This Force USA X15 review will give you all the information you need to determine if this compact, half-rack / functional trainer multi-gym is right for you.
|Model||Pros & Cons||Rating|
Rated 4.8 out of 5 in Multi-Trainers
In a nutshell, here is what makes the Force USA X15 Pro Multi-Trainer special:
- Compact half rack
- Strong 3”x3” 11 gauge chrome-finished steel uprights featuring 1” holes
- Functional trainer with two 289 lb selectorized weight stacks and a 2:1 pulley ratio
- 92” rack height with plenty of room for seated lat pulldowns even if you are taller
- Several attachments, some standard and some optional – including jammer arms, lat pulldown seat, shelves and low row footplate to name a few
- The base unit gives you a 6-in-1 gym while the optional upgrade kit expands it to a 9-in-1 gym
Sound like the unit you need? Keep reading and find out if this multi-trainer meets your training needs.
I should note that the X15 is very similar to the X20. The main difference between these two Force USA X-Series units is the type of squat rack. The X15 offers a half rack while the X20 provides a full squat rack.
This Force USA X15 review doesn’t hold back any punches. Along with detailed information on the features and specifications, you’ll find out what I like most about this trainer and where I think Force USA could make some improvements.
You’ll also get a full comparison of the X15 to Force USA’s popular G-Series All-In-One Trainers in case you’re looking at one of those units as well.
Table of Contents
What Comes with the Force USA X15?
The Force USA X15 Pro Multi-Trainer is sold as a base unit by default, with some attachments included standard.
You can expand the functionality of the base unit by purchasing the optional upgrade kit, which includes more attachments that you may want.
In this review, I’ll cover not only the base unit but the upgrade kit as well. This should help you decide if the upgrade kit makes sense for you.
Force USA X15 Base Unit
The Force USA X15 base unit gives you a 6-in-1 gym. The base unit includes the following 6 exercise stations:
- A half rack with:
- Sandwich j-hooks
- Safety spotter arms
- Barbell collars
- Functional trainer with:
- 2 x 289 lb selectorized weight stacks with a 2:1 pulley ratio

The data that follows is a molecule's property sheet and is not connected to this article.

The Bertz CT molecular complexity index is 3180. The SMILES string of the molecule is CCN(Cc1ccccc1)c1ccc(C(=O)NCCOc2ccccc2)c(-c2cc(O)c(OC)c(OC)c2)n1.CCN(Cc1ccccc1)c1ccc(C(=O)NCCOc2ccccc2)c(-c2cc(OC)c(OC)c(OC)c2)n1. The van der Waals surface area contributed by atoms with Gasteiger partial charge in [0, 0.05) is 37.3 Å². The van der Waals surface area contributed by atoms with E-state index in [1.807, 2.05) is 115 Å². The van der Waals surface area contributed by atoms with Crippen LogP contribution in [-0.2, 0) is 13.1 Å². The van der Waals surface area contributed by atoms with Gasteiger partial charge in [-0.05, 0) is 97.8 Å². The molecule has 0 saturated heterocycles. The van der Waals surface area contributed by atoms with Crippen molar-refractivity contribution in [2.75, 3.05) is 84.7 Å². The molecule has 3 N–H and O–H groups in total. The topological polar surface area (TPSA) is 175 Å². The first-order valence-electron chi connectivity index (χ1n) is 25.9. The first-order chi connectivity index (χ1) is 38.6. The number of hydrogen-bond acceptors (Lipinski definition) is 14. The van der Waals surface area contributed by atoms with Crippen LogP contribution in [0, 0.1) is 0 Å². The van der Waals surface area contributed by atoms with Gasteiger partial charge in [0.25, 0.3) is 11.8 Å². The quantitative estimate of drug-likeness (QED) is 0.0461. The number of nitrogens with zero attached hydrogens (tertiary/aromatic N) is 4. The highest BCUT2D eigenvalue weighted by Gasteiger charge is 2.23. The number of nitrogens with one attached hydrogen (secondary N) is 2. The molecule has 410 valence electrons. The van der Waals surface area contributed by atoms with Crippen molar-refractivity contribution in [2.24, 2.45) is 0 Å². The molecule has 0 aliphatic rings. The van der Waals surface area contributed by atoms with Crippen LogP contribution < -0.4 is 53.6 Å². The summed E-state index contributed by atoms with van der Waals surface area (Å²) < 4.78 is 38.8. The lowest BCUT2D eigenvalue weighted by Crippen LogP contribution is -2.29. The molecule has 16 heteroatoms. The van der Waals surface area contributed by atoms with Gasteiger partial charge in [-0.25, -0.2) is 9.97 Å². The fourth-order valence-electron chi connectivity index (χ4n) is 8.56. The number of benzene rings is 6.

- 2 exercise charts
- 2 extension chains
- 7 carabiners
- 8 cable handle attachments including:
- Long Straight Bar
- Short Straight Bar
- Lat Pulldown Bar
- Triceps V-Bar
- Close Grip Row Handle
- Triceps Rope
- Nylon Stirrup Handles
- Ankle Cuff
- Low row station
- Includes a removable steel low row footplate attachment that can be installed on either foot of the rack for cable rows.
- Chin up station
- Provides a multi-grip chin up bar and a straight chin up bar
- Landmine / Core trainer station
- Includes a removable landmine attachment that installs on either of the front feet of the rack
- Suspension trainer station
- Includes a sturdy ring on the upper front cross member to hang your suspension trainer or other training accessories
In addition to exercise stations, the Force USA X15 offers these standard storage features:
- Plate Holders
- Provides 8 weight plate storage pegs
- Barbell Storage
- Offers 2 vertical barbell storage sleeves on top of the rack feet at the rear of the gym.
X15 Upgrade Kit
Upgrade your Force USA X15 from a 6-in-1 unit to a 9-in-1 trainer with the optional upgrade kit. Purchasing this kit provides you with 3 high-value attachments:
- Lat pulldown seat
- Do seated lat pulldowns when you attach the kit’s secure lat pulldown seat (with adjustable leg holder pad) to either upright.
- Jammer Arms
- The pair of jammer arms set attaches to any of the rack holes allowing you to emulate an array of plate-loaded Hammer Strength-style machine exercises.